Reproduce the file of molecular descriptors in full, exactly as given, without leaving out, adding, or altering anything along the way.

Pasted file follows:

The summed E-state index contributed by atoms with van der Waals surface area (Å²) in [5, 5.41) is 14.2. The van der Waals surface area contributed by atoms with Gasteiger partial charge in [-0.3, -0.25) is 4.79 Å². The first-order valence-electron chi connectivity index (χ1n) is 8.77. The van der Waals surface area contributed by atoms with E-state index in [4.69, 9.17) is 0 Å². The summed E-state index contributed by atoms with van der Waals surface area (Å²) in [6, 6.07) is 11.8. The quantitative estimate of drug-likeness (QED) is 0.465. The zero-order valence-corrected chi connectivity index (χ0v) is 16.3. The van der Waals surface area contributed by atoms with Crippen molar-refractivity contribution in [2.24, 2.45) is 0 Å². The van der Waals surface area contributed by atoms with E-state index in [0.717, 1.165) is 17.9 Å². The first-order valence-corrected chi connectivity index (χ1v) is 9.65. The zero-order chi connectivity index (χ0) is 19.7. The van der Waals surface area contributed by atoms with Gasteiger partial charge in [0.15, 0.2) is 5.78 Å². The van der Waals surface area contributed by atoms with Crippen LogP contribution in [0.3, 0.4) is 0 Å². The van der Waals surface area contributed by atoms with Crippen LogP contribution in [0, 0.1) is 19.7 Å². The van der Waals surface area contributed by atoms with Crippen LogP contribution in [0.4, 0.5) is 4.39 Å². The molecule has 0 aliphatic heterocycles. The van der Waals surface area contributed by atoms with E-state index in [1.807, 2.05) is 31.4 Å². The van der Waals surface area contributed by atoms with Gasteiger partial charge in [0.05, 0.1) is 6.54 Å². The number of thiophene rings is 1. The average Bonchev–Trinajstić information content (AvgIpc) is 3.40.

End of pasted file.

The summed E-state index contributed by atoms with van der Waals surface area (Å²) in [5, 5.41) is 14.2. The van der Waals surface area contributed by atoms with Gasteiger partial charge in [-0.3, -0.25) is 4.79 Å². The first-order valence-electron chi connectivity index (χ1n) is 8.77. The van der Waals surface area contributed by atoms with E-state index in [4.69, 9.17) is 0 Å². The summed E-state index contributed by atoms with van der Waals surface area (Å²) in [6, 6.07) is 11.8. The quantitative estimate of drug-likeness (QED) is 0.465. The zero-order valence-corrected chi connectivity index (χ0v) is 16.3. The van der Waals surface area contributed by atoms with Crippen molar-refractivity contribution in [2.24, 2.45) is 0 Å². The van der Waals surface area contributed by atoms with E-state index in [0.717, 1.165) is 17.9 Å². The first-order valence-corrected chi connectivity index (χ1v) is 9.65. The zero-order chi connectivity index (χ0) is 19.7. The van der Waals surface area contributed by atoms with Gasteiger partial charge in [0.15, 0.2) is 5.78 Å². The van der Waals surface area contributed by atoms with Crippen LogP contribution in [0.3, 0.4) is 0 Å². The van der Waals surface area contributed by atoms with Crippen LogP contribution in [0, 0.1) is 19.7 Å². The van der Waals surface area contributed by atoms with Crippen LogP contribution in [0.4, 0.5) is 4.39 Å². The molecule has 0 aliphatic heterocycles. The van der Waals surface area contributed by atoms with E-state index in [1.807, 2.05) is 31.4 Å². The van der Waals surface area contributed by atoms with Gasteiger partial charge in [0.05, 0.1) is 6.54 Å². The number of thiophene rings is 1. The average Bonchev–Trinajstić information content (AvgIpc) is 3.40.